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7 international start-ups join the latest ProVeg Incubator accelerator programme

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3 min read
AUTHOR: Molly Long
People around a table in a start-up office

Seven more start-ups from around the world have joined the latest edition of the ProVeg Incubator programme. 

Fledgling companies from Colombia, Germany, Canada and India have been accepted onto the programme, each offering new innovations for the ever-expanding plant-based and alternative protein markets.

In this latest cohort – the eighth since it launched in 2018 – start-ups are focused on everything from animal-free albumin protein, to cultured fat and mushroom products grown from food waste. 

Being a part of the ProVeg incubator offers foodtech start-ups expert mentoring from a custom-matched business advisor, industry networking opportunities, access to bricks and mortar testing facilities and funding up to €250,000. 

So far more than 55 start-ups have benefitted from the support, with €230 million raised between them. 

The start-ups taking part in this round are: 

  • Fortortec (Colombia) is developing mushroom-based ingredients for the alt-protein industry using oyster mushrooms grown in vegetable waste. The practice is both scalable and circular and uses upcycled food waste gathered from local businesses. 
  • OceanTastes (USA) is aiming to use proprietary cell-line isolation, serum-free media and plant-based scaffolding technologies to produce cultured seafood. 
  • EatMyPlants (Germany) is working on microalgae fermentation technology which can be used to product seafood alternatives. The start-up plans to enter the market with a canned tuna alternative. 
  • Biofect Innovations (Canada) is ‘teaching’ microbes to produce valuable ingredients using fermentation technology. The start-up can feed its microbes various industrial waste streams to produce high-value ingredients which can boost the authenticity of plant-based meat. For its first product, the team is focusing on heme – an ingredient which mimics iron-binding proteins (IBP). IBP is what gives animal meat its ‘meaty’ taste, colour and texture.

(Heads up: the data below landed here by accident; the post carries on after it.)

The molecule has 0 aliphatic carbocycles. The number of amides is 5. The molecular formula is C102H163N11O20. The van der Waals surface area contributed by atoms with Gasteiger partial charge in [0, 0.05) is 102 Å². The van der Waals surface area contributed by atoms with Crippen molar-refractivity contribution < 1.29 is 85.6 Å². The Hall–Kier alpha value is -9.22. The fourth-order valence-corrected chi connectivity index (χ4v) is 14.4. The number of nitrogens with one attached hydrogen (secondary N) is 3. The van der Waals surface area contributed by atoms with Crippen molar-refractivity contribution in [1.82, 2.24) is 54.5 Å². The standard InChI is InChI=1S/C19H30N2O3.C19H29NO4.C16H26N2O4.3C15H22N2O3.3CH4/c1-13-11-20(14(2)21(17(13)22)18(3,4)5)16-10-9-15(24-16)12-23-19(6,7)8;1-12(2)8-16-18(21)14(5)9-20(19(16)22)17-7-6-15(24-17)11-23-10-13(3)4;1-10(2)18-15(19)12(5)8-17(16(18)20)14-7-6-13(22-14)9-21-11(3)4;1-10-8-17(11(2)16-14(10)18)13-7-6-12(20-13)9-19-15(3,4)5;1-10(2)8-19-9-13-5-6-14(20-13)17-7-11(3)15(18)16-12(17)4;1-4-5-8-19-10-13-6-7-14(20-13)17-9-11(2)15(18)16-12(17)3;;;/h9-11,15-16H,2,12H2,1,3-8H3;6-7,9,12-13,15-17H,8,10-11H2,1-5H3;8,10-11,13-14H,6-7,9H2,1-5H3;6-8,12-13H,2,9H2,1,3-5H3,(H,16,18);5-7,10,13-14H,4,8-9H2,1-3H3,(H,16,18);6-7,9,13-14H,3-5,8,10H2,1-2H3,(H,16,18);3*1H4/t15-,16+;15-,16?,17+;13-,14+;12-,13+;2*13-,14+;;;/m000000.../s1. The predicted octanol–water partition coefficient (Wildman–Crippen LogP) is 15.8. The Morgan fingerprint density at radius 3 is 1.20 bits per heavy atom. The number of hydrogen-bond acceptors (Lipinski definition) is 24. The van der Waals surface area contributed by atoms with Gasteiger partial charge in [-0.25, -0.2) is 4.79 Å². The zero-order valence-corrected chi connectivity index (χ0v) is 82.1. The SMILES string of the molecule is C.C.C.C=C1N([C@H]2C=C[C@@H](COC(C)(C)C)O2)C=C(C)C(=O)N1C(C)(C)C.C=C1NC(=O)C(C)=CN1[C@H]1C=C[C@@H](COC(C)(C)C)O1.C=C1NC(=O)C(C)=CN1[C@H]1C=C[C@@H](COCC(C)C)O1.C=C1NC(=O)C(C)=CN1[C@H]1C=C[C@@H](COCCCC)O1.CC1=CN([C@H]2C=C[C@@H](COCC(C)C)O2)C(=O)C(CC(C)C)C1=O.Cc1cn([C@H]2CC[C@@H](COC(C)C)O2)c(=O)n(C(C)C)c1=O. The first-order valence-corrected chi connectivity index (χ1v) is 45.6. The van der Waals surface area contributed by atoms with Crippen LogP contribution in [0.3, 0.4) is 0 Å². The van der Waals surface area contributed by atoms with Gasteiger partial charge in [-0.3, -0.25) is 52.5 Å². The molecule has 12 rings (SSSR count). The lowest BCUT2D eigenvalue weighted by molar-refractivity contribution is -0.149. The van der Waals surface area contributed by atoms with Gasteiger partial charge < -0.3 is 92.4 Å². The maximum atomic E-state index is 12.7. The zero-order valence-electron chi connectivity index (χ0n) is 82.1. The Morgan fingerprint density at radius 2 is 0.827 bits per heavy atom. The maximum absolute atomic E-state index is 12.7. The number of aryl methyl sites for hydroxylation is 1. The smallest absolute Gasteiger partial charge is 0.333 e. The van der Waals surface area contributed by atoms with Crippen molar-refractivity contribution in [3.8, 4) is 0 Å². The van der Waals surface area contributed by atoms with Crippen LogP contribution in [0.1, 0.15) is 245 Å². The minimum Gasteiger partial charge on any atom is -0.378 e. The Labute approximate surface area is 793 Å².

• Cultimate Foods (Germany) is working on a cultured fat ingredient designed to make plant-based meat alternatives taste like the real thing. The fat will also offer a substitute for unsustainable plant oils. 
  • Rewild Solutions (India) is planning to minimise animal slaughter within the food chain by producing whole-cut meat alternatives. It says its proprietary technology will be able to produce alt-meat in just two weeks and that the product will be available to commercial and domestic users alike. 
  • Fabumin (Israel) is developing a plant-based substitute for albumin, the protein found in egg whites, using aquafaba – the cooking water from legumes. Albumin is a major raw material for the food industry, but comes with several problems such as being allergenic, the price fluctuation of eggs and it’s not cruelty-free.

Over the next 12 weeks, these start-ups will work with the ProVeg team to develop and refine their offerings. 


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